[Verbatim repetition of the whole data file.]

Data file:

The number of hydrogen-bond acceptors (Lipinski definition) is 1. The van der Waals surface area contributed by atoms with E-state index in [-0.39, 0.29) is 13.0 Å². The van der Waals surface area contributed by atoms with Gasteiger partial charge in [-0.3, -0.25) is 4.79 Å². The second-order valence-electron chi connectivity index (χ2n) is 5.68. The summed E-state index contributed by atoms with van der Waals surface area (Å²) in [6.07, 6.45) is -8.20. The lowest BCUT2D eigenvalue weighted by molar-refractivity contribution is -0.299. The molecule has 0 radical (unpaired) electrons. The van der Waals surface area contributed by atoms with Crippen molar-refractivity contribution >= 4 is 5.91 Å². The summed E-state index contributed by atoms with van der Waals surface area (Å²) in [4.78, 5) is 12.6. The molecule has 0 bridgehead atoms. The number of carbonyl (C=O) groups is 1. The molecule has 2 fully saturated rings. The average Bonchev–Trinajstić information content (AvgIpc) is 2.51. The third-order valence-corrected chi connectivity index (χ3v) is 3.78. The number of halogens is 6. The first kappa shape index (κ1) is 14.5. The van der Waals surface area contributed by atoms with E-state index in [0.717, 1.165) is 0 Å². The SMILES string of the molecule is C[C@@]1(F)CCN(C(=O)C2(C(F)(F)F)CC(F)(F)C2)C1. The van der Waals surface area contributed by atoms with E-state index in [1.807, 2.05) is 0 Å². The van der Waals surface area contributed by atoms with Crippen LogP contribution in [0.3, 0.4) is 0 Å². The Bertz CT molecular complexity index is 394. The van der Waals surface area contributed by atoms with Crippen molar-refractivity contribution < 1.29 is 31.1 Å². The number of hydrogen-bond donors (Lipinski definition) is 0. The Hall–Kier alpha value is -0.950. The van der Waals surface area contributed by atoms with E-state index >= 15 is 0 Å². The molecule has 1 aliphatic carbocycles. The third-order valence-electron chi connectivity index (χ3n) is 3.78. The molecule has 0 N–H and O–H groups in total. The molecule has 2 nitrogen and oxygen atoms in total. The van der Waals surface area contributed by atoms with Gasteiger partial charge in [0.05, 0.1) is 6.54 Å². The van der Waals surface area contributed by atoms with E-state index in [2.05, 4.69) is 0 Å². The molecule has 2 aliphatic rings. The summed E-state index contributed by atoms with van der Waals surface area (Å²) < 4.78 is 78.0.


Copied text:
The number of hydrogen-bond acceptors (Lipinski definition) is 1. The van der Waals surface area contributed by atoms with E-state index in [-0.39, 0.29) is 13.0 Å². The van der Waals surface area contributed by atoms with Gasteiger partial charge in [-0.3, -0.25) is 4.79 Å². The second-order valence-electron chi connectivity index (χ2n) is 5.68. The summed E-state index contributed by atoms with van der Waals surface area (Å²) in [6.07, 6.45) is -8.20. The lowest BCUT2D eigenvalue weighted by molar-refractivity contribution is -0.299. The molecule has 0 radical (unpaired) electrons. The van der Waals surface area contributed by atoms with Crippen molar-refractivity contribution >= 4 is 5.91 Å². The summed E-state index contributed by atoms with van der Waals surface area (Å²) in [4.78, 5) is 12.6. The molecule has 0 bridgehead atoms. The number of carbonyl (C=O) groups is 1. The molecule has 2 fully saturated rings. The average Bonchev–Trinajstić information content (AvgIpc) is 2.51. The third-order valence-corrected chi connectivity index (χ3v) is 3.78. The number of halogens is 6. The first kappa shape index (κ1) is 14.5. The van der Waals surface area contributed by atoms with E-state index in [0.717, 1.165) is 0 Å². The SMILES string of the molecule is C[C@@]1(F)CCN(C(=O)C2(C(F)(F)F)CC(F)(F)C2)C1. The van der Waals surface area contributed by atoms with E-state index in [1.807, 2.05) is 0 Å². The van der Waals surface area contributed by atoms with Crippen LogP contribution in [0.3, 0.4) is 0 Å². The Bertz CT molecular complexity index is 394. The van der Waals surface area contributed by atoms with Crippen molar-refractivity contribution < 1.29 is 31.1 Å². The number of hydrogen-bond donors (Lipinski definition) is 0. The Hall–Kier alpha value is -0.950. The van der Waals surface area contributed by atoms with E-state index >= 15 is 0 Å². The molecule has 1 aliphatic carbocycles. The third-order valence-electron chi connectivity index (χ3n) is 3.78. The molecule has 0 N–H and O–H groups in total. The molecule has 2 nitrogen and oxygen atoms in total. The van der Waals surface area contributed by atoms with Gasteiger partial charge in [0.05, 0.1) is 6.54 Å². The van der Waals surface area contributed by atoms with E-state index in [2.05, 4.69) is 0 Å². The molecule has 2 aliphatic rings. The summed E-state index contributed by atoms with van der Waals surface area (Å²) < 4.78 is 78.0.